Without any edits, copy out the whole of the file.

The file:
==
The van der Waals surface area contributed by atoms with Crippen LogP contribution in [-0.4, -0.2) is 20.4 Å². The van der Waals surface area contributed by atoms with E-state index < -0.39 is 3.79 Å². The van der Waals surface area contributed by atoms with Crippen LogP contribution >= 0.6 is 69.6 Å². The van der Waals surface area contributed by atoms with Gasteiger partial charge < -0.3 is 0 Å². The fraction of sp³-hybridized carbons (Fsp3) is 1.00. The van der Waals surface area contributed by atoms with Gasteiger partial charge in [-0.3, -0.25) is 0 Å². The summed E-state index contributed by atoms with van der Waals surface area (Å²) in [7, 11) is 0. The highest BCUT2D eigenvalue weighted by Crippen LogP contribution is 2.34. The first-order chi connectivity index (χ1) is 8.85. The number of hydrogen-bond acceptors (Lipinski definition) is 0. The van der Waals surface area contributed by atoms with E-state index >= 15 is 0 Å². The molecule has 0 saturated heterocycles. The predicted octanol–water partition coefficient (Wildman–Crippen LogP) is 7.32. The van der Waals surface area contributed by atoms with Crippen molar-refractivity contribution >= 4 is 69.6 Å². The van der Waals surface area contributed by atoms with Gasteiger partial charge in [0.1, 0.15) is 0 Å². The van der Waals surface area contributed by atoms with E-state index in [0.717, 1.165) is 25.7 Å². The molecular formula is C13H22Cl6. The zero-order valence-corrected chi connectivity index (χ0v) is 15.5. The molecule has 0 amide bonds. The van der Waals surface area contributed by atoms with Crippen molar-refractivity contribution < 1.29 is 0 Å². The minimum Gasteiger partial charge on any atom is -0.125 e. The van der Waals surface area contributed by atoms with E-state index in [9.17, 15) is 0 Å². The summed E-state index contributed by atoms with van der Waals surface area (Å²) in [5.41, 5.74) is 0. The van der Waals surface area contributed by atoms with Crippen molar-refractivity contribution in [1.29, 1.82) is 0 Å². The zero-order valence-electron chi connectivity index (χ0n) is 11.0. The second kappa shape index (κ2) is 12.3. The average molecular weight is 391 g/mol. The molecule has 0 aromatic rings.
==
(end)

The van der Waals surface area contributed by atoms with Crippen LogP contribution in [-0.4, -0.2) is 20.4 Å². The van der Waals surface area contributed by atoms with E-state index < -0.39 is 3.79 Å². The van der Waals surface area contributed by atoms with Crippen LogP contribution >= 0.6 is 69.6 Å². The van der Waals surface area contributed by atoms with Gasteiger partial charge < -0.3 is 0 Å². The fraction of sp³-hybridized carbons (Fsp3) is 1.00. The van der Waals surface area contributed by atoms with Gasteiger partial charge in [-0.3, -0.25) is 0 Å². The summed E-state index contributed by atoms with van der Waals surface area (Å²) in [7, 11) is 0. The highest BCUT2D eigenvalue weighted by Crippen LogP contribution is 2.34. The first-order chi connectivity index (χ1) is 8.85. The number of hydrogen-bond acceptors (Lipinski definition) is 0. The van der Waals surface area contributed by atoms with E-state index >= 15 is 0 Å². The molecule has 0 saturated heterocycles. The predicted octanol–water partition coefficient (Wildman–Crippen LogP) is 7.32. The van der Waals surface area contributed by atoms with Crippen molar-refractivity contribution >= 4 is 69.6 Å². The van der Waals surface area contributed by atoms with Gasteiger partial charge in [0.1, 0.15) is 0 Å². The van der Waals surface area contributed by atoms with E-state index in [0.717, 1.165) is 25.7 Å². The molecular formula is C13H22Cl6. The zero-order valence-corrected chi connectivity index (χ0v) is 15.5. The molecule has 0 amide bonds. The van der Waals surface area contributed by atoms with Crippen molar-refractivity contribution < 1.29 is 0 Å². The minimum Gasteiger partial charge on any atom is -0.125 e. The van der Waals surface area contributed by atoms with E-state index in [9.17, 15) is 0 Å². The summed E-state index contributed by atoms with van der Waals surface area (Å²) in [5.41, 5.74) is 0. The van der Waals surface area contributed by atoms with Crippen molar-refractivity contribution in [1.29, 1.82) is 0 Å². The zero-order valence-electron chi connectivity index (χ0n) is 11.0. The second kappa shape index (κ2) is 12.3. The average molecular weight is 391 g/mol. The molecule has 0 aromatic rings.